civics

I’m happy to say I passed my Luxembourg Civics Exam yesterday. This is the first formal step towards my goal of acquiring Luxembourg citizenship.

I attended a civics course at the end of last year. It was in Luxembourgish—at the time, I wasn’t as good at that as I’d hoped. Indeed, I’d deliberately chosen the course to improve my comprehension (which worked). But I’d been shocked to be told I wasn’t allowed to take notes: “no electronic devices allowed”. There were no course handouts, except for some tourist brochures. I had nothing to fall back on for revision for the exam. I depended on my memory of what I’d been unable to understand.

Fortunately, the exam required, not detailed knowledge of the country’s history, but a general understanding of how democratic societies work, some awareness of local names and places, and general knowledge of current events. I’m not allowed to repeat the questions, for obvious reasons, but they cover the kind of things that people would know if they’d taken an interest in the country—which I guess is the idea.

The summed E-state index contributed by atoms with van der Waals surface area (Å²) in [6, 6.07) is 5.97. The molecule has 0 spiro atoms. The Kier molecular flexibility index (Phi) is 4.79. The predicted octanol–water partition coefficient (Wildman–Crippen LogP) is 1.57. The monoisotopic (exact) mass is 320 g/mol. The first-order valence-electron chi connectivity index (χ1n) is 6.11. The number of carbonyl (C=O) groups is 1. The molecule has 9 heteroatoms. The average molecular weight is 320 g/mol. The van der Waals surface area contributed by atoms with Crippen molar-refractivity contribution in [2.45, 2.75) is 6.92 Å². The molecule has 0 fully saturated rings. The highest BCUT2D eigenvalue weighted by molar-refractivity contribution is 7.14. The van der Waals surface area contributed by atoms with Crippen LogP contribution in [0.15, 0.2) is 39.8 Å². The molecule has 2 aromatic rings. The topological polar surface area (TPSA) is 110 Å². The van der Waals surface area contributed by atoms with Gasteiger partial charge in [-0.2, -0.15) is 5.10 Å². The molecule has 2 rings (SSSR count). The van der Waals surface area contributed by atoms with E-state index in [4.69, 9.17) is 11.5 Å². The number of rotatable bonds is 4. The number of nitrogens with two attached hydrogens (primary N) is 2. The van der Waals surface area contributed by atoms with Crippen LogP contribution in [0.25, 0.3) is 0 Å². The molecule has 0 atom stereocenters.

I was very surprised to get 20 out of 20. I aced a test I winged: I’m happy with that!

My next challenge is a much bigger: the Luxembourgish language exam. It has two parts, conversation and comprehension. Judging from the mock test, I should pass conversation. I will, though, have problems with comprehension. First of all, my vocabulary needs a lot of work. Secondly, though, is something beyond my control: the recording is dire—the narrator ate the microphone. I can’t tell whether the rumbles are words or reflux. It’s a typical dismal quality recording produced for language education. Come on, INL, this is easy to fix: basic mastering tools have been available on home computers since 1994, for free since 2000—use them.

It’s clear I have a lot of work to do for this next exam, but, really, so do the examiners.

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